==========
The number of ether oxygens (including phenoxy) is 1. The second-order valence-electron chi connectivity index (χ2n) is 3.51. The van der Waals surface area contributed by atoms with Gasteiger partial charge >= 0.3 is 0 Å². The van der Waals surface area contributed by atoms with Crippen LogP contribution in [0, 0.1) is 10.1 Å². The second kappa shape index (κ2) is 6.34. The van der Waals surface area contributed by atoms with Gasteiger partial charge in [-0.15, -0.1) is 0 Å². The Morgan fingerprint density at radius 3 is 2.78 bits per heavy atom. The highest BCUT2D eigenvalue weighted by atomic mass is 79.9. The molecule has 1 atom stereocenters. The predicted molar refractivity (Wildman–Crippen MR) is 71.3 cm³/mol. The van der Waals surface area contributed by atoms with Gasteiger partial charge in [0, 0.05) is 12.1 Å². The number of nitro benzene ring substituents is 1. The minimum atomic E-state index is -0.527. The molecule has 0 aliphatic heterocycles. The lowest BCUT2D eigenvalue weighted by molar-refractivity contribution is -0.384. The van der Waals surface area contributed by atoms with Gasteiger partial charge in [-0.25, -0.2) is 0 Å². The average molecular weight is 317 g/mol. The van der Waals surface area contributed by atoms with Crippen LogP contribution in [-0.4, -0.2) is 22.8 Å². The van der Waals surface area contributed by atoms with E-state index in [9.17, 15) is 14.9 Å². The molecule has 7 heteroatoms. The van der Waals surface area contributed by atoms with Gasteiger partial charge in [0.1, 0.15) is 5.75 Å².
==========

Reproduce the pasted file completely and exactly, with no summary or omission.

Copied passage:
The number of ether oxygens (including phenoxy) is 1. The second-order valence-electron chi connectivity index (χ2n) is 3.51. The van der Waals surface area contributed by atoms with Gasteiger partial charge >= 0.3 is 0 Å². The van der Waals surface area contributed by atoms with Crippen LogP contribution in [0, 0.1) is 10.1 Å². The second kappa shape index (κ2) is 6.34. The van der Waals surface area contributed by atoms with Gasteiger partial charge in [-0.15, -0.1) is 0 Å². The Morgan fingerprint density at radius 3 is 2.78 bits per heavy atom. The highest BCUT2D eigenvalue weighted by atomic mass is 79.9. The molecule has 1 atom stereocenters. The predicted molar refractivity (Wildman–Crippen MR) is 71.3 cm³/mol. The van der Waals surface area contributed by atoms with Gasteiger partial charge in [0, 0.05) is 12.1 Å². The number of nitro benzene ring substituents is 1. The minimum atomic E-state index is -0.527. The molecule has 0 aliphatic heterocycles. The lowest BCUT2D eigenvalue weighted by molar-refractivity contribution is -0.384. The van der Waals surface area contributed by atoms with Gasteiger partial charge in [-0.25, -0.2) is 0 Å². The average molecular weight is 317 g/mol. The van der Waals surface area contributed by atoms with Crippen LogP contribution in [-0.4, -0.2) is 22.8 Å². The van der Waals surface area contributed by atoms with E-state index in [9.17, 15) is 14.9 Å². The molecule has 7 heteroatoms. The van der Waals surface area contributed by atoms with Gasteiger partial charge in [0.1, 0.15) is 5.75 Å².